Time can spiral out of control and get away from us so make sure to schedule time together. It gives everyone a chance to know what to expect and look forward to planned activities.
4) RULES AND EXPECTATIONS
Having everyone on the same page helps smooth transitions as well as establish a sense of normalcy in general. When it comes to the flow of everyday life, providing kids the knowledge of how things will be aids the feeling of stability.
Presenting clear rules and expectations ahead of time equips everyone in the household with the ability to know what to expect. Rules need not be rigid, but when established with love and the reasoning behind them, it allows for a feeling of balance, security, and support.
5) CONSTANT LOVE
You love your kids, and you know it. But do they?
Life is hard enough on its own, but big changes like divorce can mess with your kids’ mindset. Sure, in their hearts, they know their parents love them, but that doesn’t mean they don’t need regular reminders and reassurances.
Have you ever told your daughter, “I love and you” and gotten an “I love you more” in response? I have. I was a little taken aback the first time my oldest daughter said it to me because I know that there is no greater love than what a mom has for her children. None.
So while sentiments like this from kids are extremely sweet, they’re the little signals that speak volumes. Listen closely. Be aware of what’s your children are saying and the feelings behind them.
Show love in an unlimited number of ways. “I love you” is a fantastic statement on its own but make sure you’re continually showing and not just telling.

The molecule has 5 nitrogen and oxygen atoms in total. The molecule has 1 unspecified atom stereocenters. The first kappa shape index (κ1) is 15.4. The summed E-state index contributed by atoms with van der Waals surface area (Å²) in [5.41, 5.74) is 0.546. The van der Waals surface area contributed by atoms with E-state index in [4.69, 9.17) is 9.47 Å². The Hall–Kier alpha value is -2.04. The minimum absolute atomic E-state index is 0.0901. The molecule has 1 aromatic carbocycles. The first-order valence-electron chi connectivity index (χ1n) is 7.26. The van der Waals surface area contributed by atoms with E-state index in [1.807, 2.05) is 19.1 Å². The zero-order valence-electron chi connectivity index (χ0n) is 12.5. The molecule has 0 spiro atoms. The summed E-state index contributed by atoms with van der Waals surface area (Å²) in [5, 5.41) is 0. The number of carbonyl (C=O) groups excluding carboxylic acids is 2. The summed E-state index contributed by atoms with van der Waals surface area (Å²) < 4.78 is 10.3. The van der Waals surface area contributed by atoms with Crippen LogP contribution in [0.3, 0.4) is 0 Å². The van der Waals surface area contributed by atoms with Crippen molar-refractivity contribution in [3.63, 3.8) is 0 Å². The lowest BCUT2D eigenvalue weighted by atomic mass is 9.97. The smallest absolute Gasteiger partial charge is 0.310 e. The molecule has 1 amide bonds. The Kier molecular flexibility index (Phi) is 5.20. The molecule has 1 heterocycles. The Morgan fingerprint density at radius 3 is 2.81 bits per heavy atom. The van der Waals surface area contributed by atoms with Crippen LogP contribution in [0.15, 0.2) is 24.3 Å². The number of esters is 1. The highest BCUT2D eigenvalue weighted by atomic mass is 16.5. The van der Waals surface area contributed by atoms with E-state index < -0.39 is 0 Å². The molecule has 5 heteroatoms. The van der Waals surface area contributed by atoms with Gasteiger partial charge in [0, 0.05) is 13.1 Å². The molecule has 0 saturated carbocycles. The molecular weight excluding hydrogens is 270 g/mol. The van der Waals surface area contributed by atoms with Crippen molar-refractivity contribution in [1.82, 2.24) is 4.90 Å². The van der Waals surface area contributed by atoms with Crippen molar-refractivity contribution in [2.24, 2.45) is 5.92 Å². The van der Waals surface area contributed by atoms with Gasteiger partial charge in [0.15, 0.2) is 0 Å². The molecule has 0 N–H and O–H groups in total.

6) ASSURANCE AND REASSURANCE
A divorce is an unsettling event for everyone in a family. It takes a considerable effort to provide kids with a decent support system. During a time of great upheaval, parents, especially, need to instill in their children with a feeling of security.
Environments like homes and schools may change. Financial situations might take a turn for the worse. These are tremendously tough things for anyone to handle.
“Everything will be ok” is a phrase kids need to hear in all kinds of ways. Back it up with reasons why like, “Dad & I will always love you and be here for you,” or “We can talk about anything whenever you like. I’m always ready to listen”.
Even when things are burdensome, there are always plenty of ways to bolster kids’ confidence that their lives will provide consistency and love.
Whether you realize it or not, your children are caught in the middle when it comes to divorce. They know full well that mom and dad aren’t a team anyone and the cohesive unit they once knew has gone by the wayside.
They know their parents most likely disagree with each other’s reasoning and ways of living. And they’re trying to bridge that difference. It’s undoubtedly not easy for them.
Take great care to ask their input about as many things as you possibly can. Ask them what they’d like for dinner Tuesday night, what color they think looks best on the kitchen wall when you’re repainting, what their favorite part of their school day is and why, what game they’d like to play Saturday night, what you ought to get Nana for Mother’s Day.
Kids need to feel valued at every age of life. By asking questions about how they feel and why they feel that way, it lets them know they are respected.
While divorce can bring unpleasant and anxious emotions, maintaining consistency and predictability in your efforts will transfer to your kids. They’re excellent sponges of the environment you create.
Your solidity allows them to experience calmness, stability and security. Take heart and congratulate yourself on your efforts. You have a lot of which to be proud.